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Business News/ News / FDIC’s Gruenberg Pledges to Fix Agency’s Culture Despite Exit Calls
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FDIC’s Gruenberg Pledges to Fix Agency’s Culture Despite Exit Calls

The embattled head of the Federal Deposit Insurance Corp. pledged to overhaul the regulator’s culture, eschewing calls to step down after a probe found that for years some employees endured sexual harassment and discrimination on the job.

FDIC’s Gruenberg Pledges to Fix Agency’s Culture Despite Exit CallsPremium
FDIC’s Gruenberg Pledges to Fix Agency’s Culture Despite Exit Calls

(Bloomberg) -- The embattled head of the Federal Deposit Insurance Corp. pledged to overhaul the regulator’s culture, eschewing calls to step down after a probe found that for years some employees endured sexual harassment and discrimination on the job.

After facing almost a week of political pressure from several top Republican lawmakers to resign, Martin Gruenberg said he’s committed to fixing the agency’s problems. Gruenberg also said he takes “full responsibility" in remarks prepared for a congressional hearing on Wednesday. 

“I also acknowledge my own failures as chairman, both in failing to recognize how my temperament in meetings impacted others and for not having identified deeper cultural issues at the FDIC sooner," he plans to tell the House Financial Services Committee. “I am personally committed to addressing these issues." 

The testimony Wednesday will be Gruenberg’s first since a law firm released a report last week based on complaints from more than 500 people about the agency’s workplace, and questioned whether he was the best person to lead a “cultural and structural transformation." The FDIC had tapped Cleary Gottlieb Steen & Hamilton to investigate after the Wall Street Journal reported on a “sexualized, boys’ club environment" that had contributed to the departures of female bank examiners. 

Read More: FDIC Probe Finds Credible Allegations of Toxic Workplace

In his remarks, Gruenberg said the agency is preparing to hire a “transformation monitor" and an independent expert to oversee changes, as the law firm recommended. He said the FDIC may establish a new independent Office of Professional Conduct to report to the agency’s board of directors.

Meanwhile, the FDIC chair said the banking industry faces “significant downside risks" from inflation, rate volatility and geopolitical issues. “Early reports from the first quarter of 2024 indicate that net interest margin pressures continued, and higher market interest rates likely have reduced bank securities values, increasing unrealized losses," Gruenberg said.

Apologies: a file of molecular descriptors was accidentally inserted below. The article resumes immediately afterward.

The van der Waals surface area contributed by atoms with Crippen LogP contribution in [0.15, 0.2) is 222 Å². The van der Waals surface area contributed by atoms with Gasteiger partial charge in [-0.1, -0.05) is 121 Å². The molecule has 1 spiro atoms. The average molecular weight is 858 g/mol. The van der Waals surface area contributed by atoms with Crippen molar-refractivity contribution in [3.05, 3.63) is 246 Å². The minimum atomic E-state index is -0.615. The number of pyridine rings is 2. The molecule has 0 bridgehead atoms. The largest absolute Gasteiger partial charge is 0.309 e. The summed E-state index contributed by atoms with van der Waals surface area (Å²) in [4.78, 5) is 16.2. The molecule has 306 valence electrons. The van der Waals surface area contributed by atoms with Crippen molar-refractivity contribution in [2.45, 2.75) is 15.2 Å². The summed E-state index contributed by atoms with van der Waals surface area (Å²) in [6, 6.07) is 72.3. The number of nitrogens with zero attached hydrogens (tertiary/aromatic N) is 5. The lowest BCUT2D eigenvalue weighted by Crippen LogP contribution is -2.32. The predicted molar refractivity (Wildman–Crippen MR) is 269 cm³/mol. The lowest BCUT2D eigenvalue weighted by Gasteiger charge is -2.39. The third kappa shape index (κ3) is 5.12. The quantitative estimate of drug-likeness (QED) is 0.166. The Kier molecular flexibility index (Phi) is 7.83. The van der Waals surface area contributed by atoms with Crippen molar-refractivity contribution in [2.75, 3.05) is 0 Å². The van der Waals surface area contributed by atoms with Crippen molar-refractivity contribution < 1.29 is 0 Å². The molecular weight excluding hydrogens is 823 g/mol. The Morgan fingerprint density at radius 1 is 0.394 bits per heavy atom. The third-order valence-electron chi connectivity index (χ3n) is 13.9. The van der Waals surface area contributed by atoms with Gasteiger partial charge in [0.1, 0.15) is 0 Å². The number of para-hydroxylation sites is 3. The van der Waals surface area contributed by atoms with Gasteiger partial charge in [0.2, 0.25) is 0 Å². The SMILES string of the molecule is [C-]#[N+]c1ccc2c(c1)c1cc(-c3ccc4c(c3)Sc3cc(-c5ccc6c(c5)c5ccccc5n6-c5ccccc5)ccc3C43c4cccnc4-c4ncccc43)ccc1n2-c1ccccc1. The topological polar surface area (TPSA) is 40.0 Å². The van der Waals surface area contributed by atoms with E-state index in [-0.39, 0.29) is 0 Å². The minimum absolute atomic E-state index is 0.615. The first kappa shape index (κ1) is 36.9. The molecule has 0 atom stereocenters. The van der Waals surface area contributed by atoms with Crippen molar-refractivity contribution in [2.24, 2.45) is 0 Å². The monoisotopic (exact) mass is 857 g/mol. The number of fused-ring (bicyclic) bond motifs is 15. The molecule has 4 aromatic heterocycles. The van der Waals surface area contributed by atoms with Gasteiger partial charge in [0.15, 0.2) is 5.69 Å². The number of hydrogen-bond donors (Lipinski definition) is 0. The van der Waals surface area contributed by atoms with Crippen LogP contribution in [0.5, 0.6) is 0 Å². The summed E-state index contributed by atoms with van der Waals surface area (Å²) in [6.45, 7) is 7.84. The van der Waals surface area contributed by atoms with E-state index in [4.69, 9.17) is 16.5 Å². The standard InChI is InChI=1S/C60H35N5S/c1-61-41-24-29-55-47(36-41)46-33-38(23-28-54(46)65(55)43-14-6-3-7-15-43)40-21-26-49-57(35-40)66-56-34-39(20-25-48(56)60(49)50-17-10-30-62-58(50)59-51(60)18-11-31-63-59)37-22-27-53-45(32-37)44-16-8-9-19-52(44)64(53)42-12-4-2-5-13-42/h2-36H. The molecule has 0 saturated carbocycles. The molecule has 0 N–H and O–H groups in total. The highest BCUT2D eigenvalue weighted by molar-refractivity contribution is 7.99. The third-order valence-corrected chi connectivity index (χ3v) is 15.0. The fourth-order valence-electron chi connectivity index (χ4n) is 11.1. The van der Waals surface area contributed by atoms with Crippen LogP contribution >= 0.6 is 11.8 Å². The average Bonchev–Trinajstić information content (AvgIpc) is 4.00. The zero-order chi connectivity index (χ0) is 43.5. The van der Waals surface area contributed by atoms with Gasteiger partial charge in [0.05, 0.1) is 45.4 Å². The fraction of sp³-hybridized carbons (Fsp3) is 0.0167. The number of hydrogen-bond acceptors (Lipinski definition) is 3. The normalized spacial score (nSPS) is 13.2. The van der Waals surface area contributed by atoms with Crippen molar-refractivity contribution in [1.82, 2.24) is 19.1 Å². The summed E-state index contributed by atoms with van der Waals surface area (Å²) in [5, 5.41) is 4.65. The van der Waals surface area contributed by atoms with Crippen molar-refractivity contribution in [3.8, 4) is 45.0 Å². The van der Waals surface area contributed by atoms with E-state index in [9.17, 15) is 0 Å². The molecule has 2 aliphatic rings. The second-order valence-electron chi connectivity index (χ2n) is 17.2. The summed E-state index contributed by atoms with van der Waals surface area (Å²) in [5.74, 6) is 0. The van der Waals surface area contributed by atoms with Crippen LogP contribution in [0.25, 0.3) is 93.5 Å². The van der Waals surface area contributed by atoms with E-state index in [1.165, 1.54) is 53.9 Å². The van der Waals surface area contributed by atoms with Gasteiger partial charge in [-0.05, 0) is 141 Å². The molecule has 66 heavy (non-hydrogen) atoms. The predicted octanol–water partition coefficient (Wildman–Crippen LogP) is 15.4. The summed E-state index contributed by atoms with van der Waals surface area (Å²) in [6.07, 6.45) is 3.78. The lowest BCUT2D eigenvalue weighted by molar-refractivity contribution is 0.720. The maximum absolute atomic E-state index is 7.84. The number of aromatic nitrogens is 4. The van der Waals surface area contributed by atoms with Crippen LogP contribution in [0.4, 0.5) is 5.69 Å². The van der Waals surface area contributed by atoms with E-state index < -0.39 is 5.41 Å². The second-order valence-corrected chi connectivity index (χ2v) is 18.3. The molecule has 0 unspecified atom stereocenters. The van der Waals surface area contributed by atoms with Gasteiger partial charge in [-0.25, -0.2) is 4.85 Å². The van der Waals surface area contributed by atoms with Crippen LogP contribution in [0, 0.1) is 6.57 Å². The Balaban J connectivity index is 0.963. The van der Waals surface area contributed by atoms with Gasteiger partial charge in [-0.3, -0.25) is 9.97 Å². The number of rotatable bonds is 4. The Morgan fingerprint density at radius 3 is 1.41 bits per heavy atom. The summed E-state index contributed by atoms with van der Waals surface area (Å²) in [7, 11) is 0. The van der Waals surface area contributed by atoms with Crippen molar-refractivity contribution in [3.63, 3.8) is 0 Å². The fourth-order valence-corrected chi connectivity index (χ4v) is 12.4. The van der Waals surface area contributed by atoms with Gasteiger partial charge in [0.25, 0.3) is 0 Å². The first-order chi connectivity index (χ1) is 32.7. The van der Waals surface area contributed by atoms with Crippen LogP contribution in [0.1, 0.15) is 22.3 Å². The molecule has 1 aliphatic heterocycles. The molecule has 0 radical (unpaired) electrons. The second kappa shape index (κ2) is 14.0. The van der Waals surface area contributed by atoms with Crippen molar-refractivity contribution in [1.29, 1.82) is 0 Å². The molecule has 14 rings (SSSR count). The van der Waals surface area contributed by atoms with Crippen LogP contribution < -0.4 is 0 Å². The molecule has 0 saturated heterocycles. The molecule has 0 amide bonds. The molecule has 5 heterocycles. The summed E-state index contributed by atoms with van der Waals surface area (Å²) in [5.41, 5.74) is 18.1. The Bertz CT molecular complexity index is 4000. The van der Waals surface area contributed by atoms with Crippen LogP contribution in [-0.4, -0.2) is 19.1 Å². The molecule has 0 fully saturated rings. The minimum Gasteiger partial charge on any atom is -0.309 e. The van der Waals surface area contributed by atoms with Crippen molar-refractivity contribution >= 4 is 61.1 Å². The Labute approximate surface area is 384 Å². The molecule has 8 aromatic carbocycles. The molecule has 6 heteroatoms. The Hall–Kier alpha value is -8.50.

Areas of Concern

The Federal Reserve vice chair for supervision, Michael Barr, also plans to flag areas of concern for the industry on Wednesday. In remarks prepared for the hearing, Barr said rising delinquency rates for certain commercial real estate loans, including those backed by offices, as well as credit-card and auto loans have prompted banks to increase loan loss provisions.

“On this basis, combined with their capital positions, the banking sector as a whole should be prepared to absorb loan losses that may materialize and continue fulfilling its vital role providing credit to households and businesses," Barr said. He added that examiners have strengthened supervision of lenders with large unrealized losses on securities or high exposure to commercial real estate.

Read More: Fed Flags Rising Delinquencies in Commercial Real Estate Loans

Barr added that the central bank is closely analyzing feedback it’s received on a controversial plan from US regulators to require Wall Street banks to hold significantly more capital as a buffer against any potential losses. “I expect we will have a set of broad, material changes to the proposal that allow us to have a broad consensus in moving the proposal forward," he said in the remarks, echoing previous comments. 

The Fed, FDIC and the Office of the Comptroller of the Currency are working to advance their landmark capital plan, despite calls from some critics to scrap it. Some officials have discussed finalizing a revised version of the July 2023 plan as soon as this August, Bloomberg News has reported.

(Updates with comments from Fed official starting in seventh paragraph.)

More stories like this are available on bloomberg.com

©2024 Bloomberg L.P.

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Published: 15 May 2024, 04:33 AM IST
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